Article Text

CORD BLOOD GLP-1 CONCENTRATIONS IN HUMAN FULL-TERM NORMAL AND INTRAUTERINE GROWTH RESTRICTED PREGNANCIES
  1. S Liosi1,
  2. D D Briana1,
  3. D Gourgiotis2,
  4. M Boutsikou1,
  5. S Baka1,
  6. VM Vraila2,
  7. D Hassiakos1,
  8. A Malamitsi-Puchner1
  1. 1Neonatal Division, 2nd Department of Obstetrics and Gynecology, Athens University Medical School, Athens, Greece
  2. 2Research Laboratories, 2nd Department of Pediatrics, Athens University Medical School, Athens, Greece

Abstract

Objective Glucagon like peptide-1 (GLP-1), synthesized in and released from enteroendocrine cells in the small and large intestine, has been shown to play an important role in the regulation of nutrient assimilation, intestinal growth and function. We aimed to study umbilical cord blood GLP-1 concentrations in intrauterine-growth-restricted (IUGR, usually associated with decreased intestinal growth, feeding intolerance and increased incidence of necrotizing enterocolitis) and appropriate-for-gestational-age (AGA) pregnancies.

Methods GLP-1 concentrations were determined by radioimmunoassay in 50 mixed arterio-venous cord blood samples from IUGR (n = 14) and appropriate for gestational age (AGA) (n = 36) singleton full-term infants.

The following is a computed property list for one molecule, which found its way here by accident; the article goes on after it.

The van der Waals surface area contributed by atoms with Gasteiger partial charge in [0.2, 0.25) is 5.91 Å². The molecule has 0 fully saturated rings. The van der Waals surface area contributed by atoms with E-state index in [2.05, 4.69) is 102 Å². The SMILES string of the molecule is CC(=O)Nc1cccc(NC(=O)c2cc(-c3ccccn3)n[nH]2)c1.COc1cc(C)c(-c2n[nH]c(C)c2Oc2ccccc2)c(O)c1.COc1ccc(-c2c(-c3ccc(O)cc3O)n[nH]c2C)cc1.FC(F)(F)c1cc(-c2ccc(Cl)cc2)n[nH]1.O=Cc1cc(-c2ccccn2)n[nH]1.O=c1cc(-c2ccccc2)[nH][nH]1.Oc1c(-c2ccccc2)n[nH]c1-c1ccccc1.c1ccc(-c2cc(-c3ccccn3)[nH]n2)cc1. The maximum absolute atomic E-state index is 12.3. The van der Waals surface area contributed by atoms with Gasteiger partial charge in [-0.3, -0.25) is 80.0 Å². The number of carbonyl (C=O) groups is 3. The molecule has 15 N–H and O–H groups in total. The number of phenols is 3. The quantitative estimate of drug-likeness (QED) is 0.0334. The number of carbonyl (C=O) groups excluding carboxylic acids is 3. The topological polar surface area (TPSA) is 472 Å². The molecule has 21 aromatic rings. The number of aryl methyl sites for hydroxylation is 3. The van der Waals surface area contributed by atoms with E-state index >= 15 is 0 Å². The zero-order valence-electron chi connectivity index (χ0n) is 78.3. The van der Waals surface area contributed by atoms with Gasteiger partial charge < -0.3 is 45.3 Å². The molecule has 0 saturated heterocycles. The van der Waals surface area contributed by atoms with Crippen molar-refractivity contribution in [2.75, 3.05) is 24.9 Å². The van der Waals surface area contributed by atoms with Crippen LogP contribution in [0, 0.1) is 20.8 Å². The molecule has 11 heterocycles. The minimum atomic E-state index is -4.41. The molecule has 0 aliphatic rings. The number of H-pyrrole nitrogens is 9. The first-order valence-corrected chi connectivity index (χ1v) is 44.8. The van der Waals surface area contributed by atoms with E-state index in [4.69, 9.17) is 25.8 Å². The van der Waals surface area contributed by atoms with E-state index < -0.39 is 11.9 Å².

Results No significant differences in GLP-1 concentrations were found between AGA and IUGR groups. The effect of birthweight, customized centile, gestational age, gender, mode of delivery and parity on GLP-1 concentrations was not significant.

Conclusions GLP-1 is present in human cord blood at birth. The lack of significant differences in GLP-1 concentrations between IUGR and AGA groups possibly suggests that GLP-1 may not be involved in the pathogenesis of the abnormal intestinal growth and function associated with IUGR. In the narrow age interval studied, no significant effect of fetal maturation on GLP-1 concentrations was observed. Finally, GLP-1 concentrations are independent of parity, gender and delivery mode. However, since this is a preliminary study, additional ones are required to further elucidate the role of this peptide during the perinatal period.

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